Your body’s resistance to infection is likely to be reduced whilst taking Azathioprine.  Therefore, you should avoid contact with people who have an obvious infection. You should contact your health professional if you begin to feel unwell and think you may have caught an infection. You can potentially become seriously unwell from the viruses that cause chickenpox, measles, shingles, and pneumococcal disease. If you are not already immune it may be a good idea to have a vaccination against these diseases before you start treatment. If you come into contact with anyone who has these conditions tell your health professional as soon as possible.

You may experience side effects initially and therefore should avoid hazardous work and driving until you have learned how the medication affects you.

The skins sensitivity to sunlight and the risk of developing skin cancer is increased whilst you are taking this medication and therefore you should use factor fifty sunblock and wear a hat when out in the sunshine. You should not use sunbeds (UV light).

Will this medication affect fertility or pregnancy?

Inform your health professional if you are thinking about pregnancy or are pregnant. Azathioprine and mercaptopurine are not known to affect fertility, there has previously been a small amount of evidence that with a man taking this medication the risk of miscarriage and birth defects is increased, however recent research has not confirmed these findings and your health professional will advise you to continue taking your medication, rather than risk a flare-up.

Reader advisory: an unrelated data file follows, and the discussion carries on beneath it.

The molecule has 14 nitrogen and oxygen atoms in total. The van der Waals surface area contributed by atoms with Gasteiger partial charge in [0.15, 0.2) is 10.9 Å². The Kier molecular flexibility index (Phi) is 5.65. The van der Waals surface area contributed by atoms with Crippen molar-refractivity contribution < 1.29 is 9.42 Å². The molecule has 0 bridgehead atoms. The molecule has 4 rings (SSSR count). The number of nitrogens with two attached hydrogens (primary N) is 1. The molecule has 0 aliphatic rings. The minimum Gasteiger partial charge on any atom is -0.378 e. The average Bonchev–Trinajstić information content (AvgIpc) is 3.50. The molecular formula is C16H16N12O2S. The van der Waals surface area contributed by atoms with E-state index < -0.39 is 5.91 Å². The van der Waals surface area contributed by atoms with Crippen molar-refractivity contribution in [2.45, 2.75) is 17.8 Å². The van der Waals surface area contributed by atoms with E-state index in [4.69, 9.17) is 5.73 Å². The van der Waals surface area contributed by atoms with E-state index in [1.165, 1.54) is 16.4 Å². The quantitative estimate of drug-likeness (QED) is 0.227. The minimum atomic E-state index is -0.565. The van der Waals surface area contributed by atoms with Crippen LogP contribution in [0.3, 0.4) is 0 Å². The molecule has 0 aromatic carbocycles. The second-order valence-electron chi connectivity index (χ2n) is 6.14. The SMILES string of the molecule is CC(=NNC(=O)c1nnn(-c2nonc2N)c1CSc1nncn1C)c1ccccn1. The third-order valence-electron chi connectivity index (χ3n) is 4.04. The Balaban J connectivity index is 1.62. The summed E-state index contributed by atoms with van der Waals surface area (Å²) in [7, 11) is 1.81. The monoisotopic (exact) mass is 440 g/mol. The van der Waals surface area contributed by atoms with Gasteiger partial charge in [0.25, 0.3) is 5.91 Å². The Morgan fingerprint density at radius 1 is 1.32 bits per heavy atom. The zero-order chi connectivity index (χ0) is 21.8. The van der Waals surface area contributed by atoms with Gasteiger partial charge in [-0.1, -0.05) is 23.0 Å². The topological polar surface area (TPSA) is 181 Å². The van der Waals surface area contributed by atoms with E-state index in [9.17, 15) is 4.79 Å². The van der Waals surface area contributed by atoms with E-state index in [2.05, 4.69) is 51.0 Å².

The risk of having a flare-up for a woman that is pregnant has a greater risk to mother and baby than taking this medication. The evidence suggests that these medications are well tolerated and safe for women with inflammatory bowel disease in pregnancy. If you do have any questions, then discuss them with your health professional and they will discuss your personal risks and benefits of continuing the medication whilst pregnant.

Can I breastfeed whilst taking this medication?

There is no evidence of harm in children of mothers who have breastfed while on these medications, very little of the drug is secreted into breast milk and therefore it is considered low risk to breastfeed (Low dose excretion occurs into breast milk for four hours following ingestion, therefore consider expressing and wasting milk during this time period ). The benefit of breastfeeding outweighs any small potential risk.

What are the possible side effects of taking this medication?

All medicines can cause unwanted side effects. Some people taking azathioprine and mercaptopurine will experience unwanted side effects initially, however not everyone will get them and as your body adjusts to the medication the side effects may improve over a few weeks. The monitoring of your blood will enable early identification of some adverse effects.

Nausea / Vomiting/ loss of appetite